After 17 years working with Top Dawg Entertainment, Kendrick Lamar is leaving TDE, but his final release for the label might be his most vulnerable project yet. Mr. Morale and the Big Steppers is Kendrick Lamar’s first album in five years, and it’s a big one, featuring 18 songs spread across two CDs. It has a lot of features from artists as diverse as Ghostface Killah, Beth Gibbons of Portishead, German philosopher Eckhart Tolle, and his cousin Baby Keem, but the real focus is on Kendrick and what he’s been through over the past five years. 1,855 days have passed since DAMN, and Kendrick has a lot to get off his chest.
“I grieve different. Everybody grieves different.” –“United In Grief”
He opens up Mr. Morale and the Big Steppers with “United in Grief.” Although this is probably my least favorite song on the album, the title stuck out to me, and I’m not even sure if it is for the reason Kendrick intended. Over the last 1,855 days, the world has been united by grief, for more reasons than I can remember, a reality that has led Kendrick and a lot of other people to seek therapy. But the most important part of this song is not anyone’s particular reason for grief but understanding that everyone grieves differently. The way different people go about it unfolds as we continue to listen to the album.
“His mama died, I asked him why he goin’ back to work so soon? His first reply was, ‘Son, that’s life, and bills got no silver spoon.'” –“Father Time”
Numbing the pain away, or neglecting the feelings altogether, seem like the only options for a lot of people who come from economically disadvantaged areas like the one Kendrick comes from. Who really has the time to embrace their feelings when there are so many other things going on that need to be dealt with? Processing feelings is a privilege that the lucky ones don’t realize they have. Planning funerals around paid time off (if you can get any) and deciding which bill should take priority and which can wait until next payday is the norm in places like these.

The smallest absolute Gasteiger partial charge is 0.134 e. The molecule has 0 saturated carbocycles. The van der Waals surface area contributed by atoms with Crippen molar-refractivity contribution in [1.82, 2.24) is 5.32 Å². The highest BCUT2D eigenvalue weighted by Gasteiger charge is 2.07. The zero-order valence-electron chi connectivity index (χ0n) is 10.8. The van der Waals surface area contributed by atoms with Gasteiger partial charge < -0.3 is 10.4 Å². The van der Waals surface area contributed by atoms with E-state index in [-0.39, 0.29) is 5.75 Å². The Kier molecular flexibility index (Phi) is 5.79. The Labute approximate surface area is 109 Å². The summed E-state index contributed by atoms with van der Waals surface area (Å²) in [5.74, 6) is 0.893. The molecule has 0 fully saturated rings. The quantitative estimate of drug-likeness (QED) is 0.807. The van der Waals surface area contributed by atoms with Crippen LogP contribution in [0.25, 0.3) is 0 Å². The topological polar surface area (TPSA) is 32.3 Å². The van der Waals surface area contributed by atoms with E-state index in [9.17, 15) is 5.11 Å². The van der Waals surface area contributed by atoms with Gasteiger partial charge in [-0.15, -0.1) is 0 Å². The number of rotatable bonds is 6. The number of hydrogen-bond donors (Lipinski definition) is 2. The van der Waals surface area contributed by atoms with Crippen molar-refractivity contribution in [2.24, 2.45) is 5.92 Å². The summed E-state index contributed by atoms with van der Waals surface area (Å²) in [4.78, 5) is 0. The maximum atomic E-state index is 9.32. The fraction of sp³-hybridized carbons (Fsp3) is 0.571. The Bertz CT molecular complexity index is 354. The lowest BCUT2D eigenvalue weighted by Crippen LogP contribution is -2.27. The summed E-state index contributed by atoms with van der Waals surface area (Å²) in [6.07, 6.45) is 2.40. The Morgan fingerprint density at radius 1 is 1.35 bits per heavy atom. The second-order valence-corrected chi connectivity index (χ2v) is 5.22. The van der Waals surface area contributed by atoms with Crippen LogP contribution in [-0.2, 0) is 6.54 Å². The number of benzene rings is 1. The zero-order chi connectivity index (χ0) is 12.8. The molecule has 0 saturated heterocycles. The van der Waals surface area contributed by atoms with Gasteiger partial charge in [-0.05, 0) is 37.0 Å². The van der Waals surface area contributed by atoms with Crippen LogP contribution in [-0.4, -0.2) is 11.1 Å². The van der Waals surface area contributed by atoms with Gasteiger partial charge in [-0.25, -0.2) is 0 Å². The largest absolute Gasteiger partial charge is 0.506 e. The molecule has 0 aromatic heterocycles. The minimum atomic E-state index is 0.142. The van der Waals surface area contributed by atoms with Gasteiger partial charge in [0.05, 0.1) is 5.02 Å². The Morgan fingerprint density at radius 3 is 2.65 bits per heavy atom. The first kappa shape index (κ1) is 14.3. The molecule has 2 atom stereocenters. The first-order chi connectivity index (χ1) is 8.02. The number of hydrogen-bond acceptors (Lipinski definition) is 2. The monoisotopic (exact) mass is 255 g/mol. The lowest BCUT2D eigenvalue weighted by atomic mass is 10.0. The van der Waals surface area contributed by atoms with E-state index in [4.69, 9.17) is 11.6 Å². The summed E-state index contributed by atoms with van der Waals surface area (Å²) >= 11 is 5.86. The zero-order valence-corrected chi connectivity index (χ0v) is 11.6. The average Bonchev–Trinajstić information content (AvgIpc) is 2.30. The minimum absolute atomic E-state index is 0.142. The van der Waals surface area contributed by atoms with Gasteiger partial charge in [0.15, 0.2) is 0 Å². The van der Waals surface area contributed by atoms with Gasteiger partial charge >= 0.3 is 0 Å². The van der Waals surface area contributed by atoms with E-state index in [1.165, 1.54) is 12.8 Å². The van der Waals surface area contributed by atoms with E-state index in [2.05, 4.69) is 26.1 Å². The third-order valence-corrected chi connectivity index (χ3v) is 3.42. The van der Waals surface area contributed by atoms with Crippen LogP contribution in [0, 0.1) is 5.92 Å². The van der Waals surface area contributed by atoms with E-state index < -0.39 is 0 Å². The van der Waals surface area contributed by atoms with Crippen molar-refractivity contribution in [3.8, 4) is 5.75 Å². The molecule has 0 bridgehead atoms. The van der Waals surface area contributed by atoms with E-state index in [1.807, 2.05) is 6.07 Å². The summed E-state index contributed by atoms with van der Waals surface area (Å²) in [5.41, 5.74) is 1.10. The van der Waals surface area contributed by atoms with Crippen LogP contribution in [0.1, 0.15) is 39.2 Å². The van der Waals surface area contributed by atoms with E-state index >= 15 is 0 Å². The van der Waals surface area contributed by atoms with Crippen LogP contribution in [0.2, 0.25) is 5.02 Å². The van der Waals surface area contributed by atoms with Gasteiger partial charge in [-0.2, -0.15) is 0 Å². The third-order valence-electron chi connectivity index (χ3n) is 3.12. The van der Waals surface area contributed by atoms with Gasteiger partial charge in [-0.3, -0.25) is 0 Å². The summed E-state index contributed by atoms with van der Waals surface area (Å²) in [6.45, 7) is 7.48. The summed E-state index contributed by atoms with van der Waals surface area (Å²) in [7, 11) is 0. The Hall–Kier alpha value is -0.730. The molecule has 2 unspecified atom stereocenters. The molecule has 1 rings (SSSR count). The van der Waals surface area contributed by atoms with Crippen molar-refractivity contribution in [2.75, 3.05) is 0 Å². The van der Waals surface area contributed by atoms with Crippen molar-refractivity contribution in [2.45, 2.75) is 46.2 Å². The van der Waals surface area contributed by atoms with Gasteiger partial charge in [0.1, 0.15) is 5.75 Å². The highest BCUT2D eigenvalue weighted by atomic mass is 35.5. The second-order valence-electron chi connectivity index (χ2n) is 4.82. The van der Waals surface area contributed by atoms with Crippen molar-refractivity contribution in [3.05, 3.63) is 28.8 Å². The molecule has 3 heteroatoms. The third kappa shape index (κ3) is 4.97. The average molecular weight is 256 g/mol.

“Insecurities that I project, sleepin’ with other women. Whitney’s hurt, the purest soul I know, I found her in the kitchen, a skin’ God, “Where did I lose myself? And can it be forgiven?” –“Mother I Sober”
K Dot has always been in a lane of his own. Many people tend to look at him as a man who makes no mistakes, which was why his including a feature by Kodak Black on the track “Silent Hill” was controversial — because while Kodak Black has said and done some unfortunate things, Kendrick is often regarded as perfect. On Mr. Morale and the Big Steppers, Kendrick lets us know that he isn’t that much different from the rest of us. He still has insecurities, daddy issues, and challenges with infidelity. He is unsure of how to channel his emotions — both the lows and the highs. He is learning and growing, just like us. Life has never been watered down for people in our community. It comes straight, no chaser. Neat.
“My auntie was a man now, we cool with it. The history had trickled down and made us ig’nant.” –“Auntie Diaries”
The most necessary but most controversial song on the album for the hip-hop community is “Auntie Diaries,” which touches on the emotions and the learning curve that people go through as they learn to understand the complexities of gender identity. On this track, Kendrick talks about his uncle and cousin, both of whom are transgender. He explains that, although he didn’t understand it at first, the love he had for his family and seeing them be comfortable in their skin is all that matters in the end.
“Sorry I didn’t save the world, my friend. I was too busy buildin’ mine again.” –“Mirror”
In the end, Mr. Morale and the Big Steppers is more of a diary in which Kendrick documents his healing rather than an album created to satisfy his impatient but loyal fans. It feels like his priority was not to make hit records, but to address his suppressed issues, for the sake of his new family. Critics will point out that this was one of his lower-selling albums (though it did still hit #1), but it’s also one of the rawest and most outspoken releases that we have heard this year.
Sales numbers can’t really measure the impact this album will have. Realizing how open Kendrick was on this album only makes me think about the experiences that he left out of this new project. As he begins the journey with his new label, PGLang, I can only anticipate more intense storytelling and artistry.
Kendrick Lamar is going on tour this summer. He won’t make it to Richmond, but he will be at DC’s Capital One Arena on August 4. Check ticket availability here.